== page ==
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The Benefits of International Trade
America cannot have a growing economy or lift the wages and incomes of our citizens unless we continue to reach beyond our borders and sell products, produce, and services to the 95% of the world’s population that lives outside the United States.
More than 41 million American jobs depend on trade, and trade is critical to the success of many sectors of the U.S. economy. Manufacturing is the sector that exports the most, with more than $1.4 trillion worth of exports in 2014. The U.S. Department of Commerce estimates that exports of manufactured goods directly support approximately 6 million U.S. factory jobs—roughly half of all manufacturing employment.
According to economic data from the Federal Reserve Bank of St. Louis, U.S. real manufacturing output has risen by nearly 80% over the past 25 years. This represents the continuation of a long trend: U.S. manufacturing value-added has grown eightfold since 1947 in real terms.
Vast productivity gains relating to increased use of automation and information technologies have helped U.S. manufacturers retain and in many areas enhance their global competitiveness in recent years, even as the number of Americans employed in manufacturing has declined since its peak in 1979.
U.S. exports of services are also booming, topping $716 billion in 2015 and achieving a trade surplus in services of $227 billion, according to the U.S. Department of Commerce. The United States is by far the world’s largest exporter of services, and America’s globally competitive service industries—including audiovisual, banking, energy services, express delivery, information technology, insurance, and telecommunications—benefit immensely from opportunities abroad.
American farmers and ranchers also depend on exports. The same is true for America’s farmers and ranchers. One in three acres on America’s farms is planted for exports. For many crops, such as wheat or almonds, more than half is sold abroad. U.S. agriculture is so productive there’s no way Americans could consume this bounty alone.
Amid a renewed focus on boosting U.S. exports, it is important to bear in mind that imports benefit Americans as well. They bring lower prices and more choices for American families as they try to stretch their budgets. Companies also depend on imports for raw materials and competitively priced inputs.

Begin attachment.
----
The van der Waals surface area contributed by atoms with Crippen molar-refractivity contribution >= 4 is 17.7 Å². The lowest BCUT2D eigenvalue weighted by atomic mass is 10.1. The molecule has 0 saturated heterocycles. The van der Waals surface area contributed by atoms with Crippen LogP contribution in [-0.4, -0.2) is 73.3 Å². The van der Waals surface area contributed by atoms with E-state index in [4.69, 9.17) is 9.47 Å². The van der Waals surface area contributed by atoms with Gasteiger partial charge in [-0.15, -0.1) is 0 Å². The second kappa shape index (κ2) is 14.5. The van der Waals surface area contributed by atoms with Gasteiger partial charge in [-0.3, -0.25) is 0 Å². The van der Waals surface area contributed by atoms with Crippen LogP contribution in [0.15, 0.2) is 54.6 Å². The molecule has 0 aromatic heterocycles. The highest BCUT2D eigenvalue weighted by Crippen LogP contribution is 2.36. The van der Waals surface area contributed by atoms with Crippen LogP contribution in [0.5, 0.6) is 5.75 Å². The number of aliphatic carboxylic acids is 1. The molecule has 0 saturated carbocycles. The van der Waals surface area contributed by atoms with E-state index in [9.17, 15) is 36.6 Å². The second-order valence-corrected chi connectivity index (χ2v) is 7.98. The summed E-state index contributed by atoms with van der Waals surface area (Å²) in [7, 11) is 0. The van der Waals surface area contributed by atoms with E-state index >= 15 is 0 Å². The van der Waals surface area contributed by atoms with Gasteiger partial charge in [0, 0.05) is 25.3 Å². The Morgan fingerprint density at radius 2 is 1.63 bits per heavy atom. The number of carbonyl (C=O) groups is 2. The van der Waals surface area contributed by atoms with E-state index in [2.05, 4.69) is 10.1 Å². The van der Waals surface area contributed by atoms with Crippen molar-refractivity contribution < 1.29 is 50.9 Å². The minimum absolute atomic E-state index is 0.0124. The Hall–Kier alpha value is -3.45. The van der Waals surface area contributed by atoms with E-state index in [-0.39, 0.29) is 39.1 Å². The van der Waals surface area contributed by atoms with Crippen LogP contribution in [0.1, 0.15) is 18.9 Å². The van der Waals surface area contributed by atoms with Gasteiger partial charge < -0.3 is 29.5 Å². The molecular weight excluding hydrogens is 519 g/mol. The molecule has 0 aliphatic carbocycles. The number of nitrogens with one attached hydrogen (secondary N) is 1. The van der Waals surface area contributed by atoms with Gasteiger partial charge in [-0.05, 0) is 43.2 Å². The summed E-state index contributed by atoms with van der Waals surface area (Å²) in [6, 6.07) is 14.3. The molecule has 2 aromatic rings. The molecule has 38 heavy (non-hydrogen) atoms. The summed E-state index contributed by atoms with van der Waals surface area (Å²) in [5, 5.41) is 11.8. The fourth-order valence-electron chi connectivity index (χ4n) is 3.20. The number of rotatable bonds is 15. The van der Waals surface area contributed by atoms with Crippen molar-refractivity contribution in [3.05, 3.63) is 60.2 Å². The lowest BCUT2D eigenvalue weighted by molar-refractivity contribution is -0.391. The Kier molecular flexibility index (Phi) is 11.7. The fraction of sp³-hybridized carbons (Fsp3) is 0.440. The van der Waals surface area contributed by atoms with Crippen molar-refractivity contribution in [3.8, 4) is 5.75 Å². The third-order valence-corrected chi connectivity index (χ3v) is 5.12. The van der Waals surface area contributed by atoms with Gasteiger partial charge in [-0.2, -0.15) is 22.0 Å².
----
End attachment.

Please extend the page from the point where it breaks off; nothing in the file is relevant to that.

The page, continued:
Imports give us access to products that would not otherwise be available—such as fresh fruit in the winter. Access to imports boosts the purchasing power of the average American household by about $10,000 annually. Companies’ imports of intermediate goods, raw materials, and capital goods account for more than 60% of all U.S. goods imports—lowering costs for manufacturers and other businesses and helping them hone their competitive edge.
Indeed, tremendous benefits have flowed from U.S. free-trade agreements (FTAs), which cover 20 countries. These countries represent approximately 6% of the world’s population outside the United States, and yet last year these markets purchased nearly half of all U.S. exports, according to the U.S. Department of Commerce. In other words, U.S. FTAs do an outstanding job making big markets even out of small economies.
The trade balance is a poor measure of the success of these agreements, but deficits are often cited by trade skeptics as a reason why the United States should not negotiate free trade agreements. However, with regard to manufactured goods, the United States ran a cumulative trade surplus with its trade agreement partner countries of more than $280 billion over the past eight years (2008-2015), according to data from the U.S. Department of Commerce. The United States also has global trade surpluses in services and agricultural products.
Together, these facts reveal that the U.S. trade deficit arises from trade in manufactured goods with countries where the United States has no trade agreement in place. It’s ludicrous to say trade agreements are contributing to the deficit.
Also overlooked in the U.S. trade debate is the fact that 98% of the roughly 300,000 U.S. companies that export are small and medium-sized businesses, and they account for one-third of U.S. merchandise exports, according to the U.S. Department of Commerce. The number of small and midsized firms that export has risen about threefold over the past two decades.
In the end, we cannot turn our back on international trade. It is an inevitable part of the world in the 21st century. We simply need our elected leaders to prioritize initiatives to open foreign markets so that U.S. companies can sell more of our goods and services overseas. Trade can provide a path to jobs and prosperity if we have the courage to seize it.